One thing that was missing was ...

1. Suspense: Raise a question with your very first sentence.

I've talked about this before, but the first sentence--the very first sentence!--of your story should raise a question in the readers mind.

Humans are suckers for wanting a question answered. This is used against us in dozens of ways every day.

You've probably seen those TV commercials where a huckster asks: "How much do you think you'd have to pay for this mop in the store? Well, I'm going to throw in another mop. That's right. How much would you'd pay for this now? I'll give it to you for the low, low, price of ..."

Humans can be manipulated in a number of ways. As Lee Child mentioned, sports shows try to retain viewer attention across commercial breaks by asking a sports question before the break. The idea is that viewers, even if they don't care about the question or answer, will be more likely to stick around.

Raising a question in the readers mind in that very first sentence is vitally important. (Also, answering it at the end of the book is equally important. If you don't, there will be howls of protest.)

K.M. Weiland points out that the strength of this technique can be diluted in a number of ways:

a. Don't withhold the protagonist's name.

K.M. Weiland writes:
Award-winning author Linda Yezak explains, “[N]ameless, faceless characters don’t usually draw readers into the story. In other words, get your readers to bond with your characters early … [by letting] the reader know who they are.”

b. Don't make readers guess about the age of the protagonist.

You don't have to be precise, but readers want to have a ballpark idea of the protagonist's age.

c. Give your readers at least one peek into your protagonist's personality early on.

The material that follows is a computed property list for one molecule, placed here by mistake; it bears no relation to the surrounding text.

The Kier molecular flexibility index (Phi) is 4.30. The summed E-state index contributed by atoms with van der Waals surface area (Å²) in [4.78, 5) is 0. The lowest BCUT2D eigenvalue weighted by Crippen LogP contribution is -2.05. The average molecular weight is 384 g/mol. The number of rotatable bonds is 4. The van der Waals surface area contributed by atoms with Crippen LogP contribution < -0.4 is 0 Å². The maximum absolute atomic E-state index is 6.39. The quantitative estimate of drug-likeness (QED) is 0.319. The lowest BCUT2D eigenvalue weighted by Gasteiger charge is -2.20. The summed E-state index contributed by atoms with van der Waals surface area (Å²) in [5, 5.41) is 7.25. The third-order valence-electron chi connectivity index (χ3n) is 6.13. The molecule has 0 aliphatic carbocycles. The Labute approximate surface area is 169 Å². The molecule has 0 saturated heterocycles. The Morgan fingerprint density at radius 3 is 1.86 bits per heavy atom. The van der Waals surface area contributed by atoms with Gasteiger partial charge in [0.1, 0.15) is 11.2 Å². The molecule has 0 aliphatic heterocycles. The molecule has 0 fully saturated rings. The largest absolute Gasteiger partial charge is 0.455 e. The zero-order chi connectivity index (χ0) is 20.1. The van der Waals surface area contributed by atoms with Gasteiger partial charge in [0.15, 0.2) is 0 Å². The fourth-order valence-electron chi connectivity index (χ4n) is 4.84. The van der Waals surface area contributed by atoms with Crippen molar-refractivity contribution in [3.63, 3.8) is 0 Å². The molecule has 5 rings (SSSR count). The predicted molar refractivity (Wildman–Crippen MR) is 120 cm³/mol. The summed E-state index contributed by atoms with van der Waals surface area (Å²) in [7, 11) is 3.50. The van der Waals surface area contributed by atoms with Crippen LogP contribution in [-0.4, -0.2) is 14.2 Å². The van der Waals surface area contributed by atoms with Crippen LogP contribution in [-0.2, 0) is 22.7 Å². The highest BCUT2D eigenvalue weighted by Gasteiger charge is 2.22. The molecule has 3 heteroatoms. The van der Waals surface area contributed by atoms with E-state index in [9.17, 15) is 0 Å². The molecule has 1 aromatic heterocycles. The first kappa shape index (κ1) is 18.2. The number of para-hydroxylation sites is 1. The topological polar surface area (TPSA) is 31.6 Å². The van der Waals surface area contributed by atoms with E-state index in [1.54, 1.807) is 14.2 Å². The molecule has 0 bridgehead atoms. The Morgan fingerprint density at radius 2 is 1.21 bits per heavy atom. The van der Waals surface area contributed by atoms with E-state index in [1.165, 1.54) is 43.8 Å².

K.M. Weiland writes that this could be his:

- occupation
- a prominent personality trait
- a defining action

d. Don't make your readers guess about where the scene is taking place.

K.M. Weiland writes:
"Don’t leave your characters exploring a white room. Readers need to know if the scene is taking place in a café, a forest, a bedroom, or an airplane."

e. Make it clear who the other characters in the scene are.

When you introduce a character at least give the name of the character. I'm talking about major characters here, not characters that appear for a few sentences and then disappear. Some readers expect a character to stay around if you give them a name.

K.M. Weiland has three more points, but I think this post is long enough! I'll continue on Monday.

Fabulous Writing Resource: Roy Peter Clark on iTunes (FREE!)

I've included this link in my Twitter feed, but I wanted to share it with you here as well. Roy Peter Clark has put up a number of short audio files with fabulous tips on how to strengthen your writing.

This is the kind of thing I wish I'd listened to when it was just starting out.

Roy Peter Clark on iTunes: Roy's Writing Tools.

PS: My apologies. I pressed a mysterious key combo--I have no idea what it was!--and inadvertently published a draft of this post. I'm sorry for any confusion that caused.

Photo credit: "untitled" by martinak15 under Creative Commons Attribution 2.0.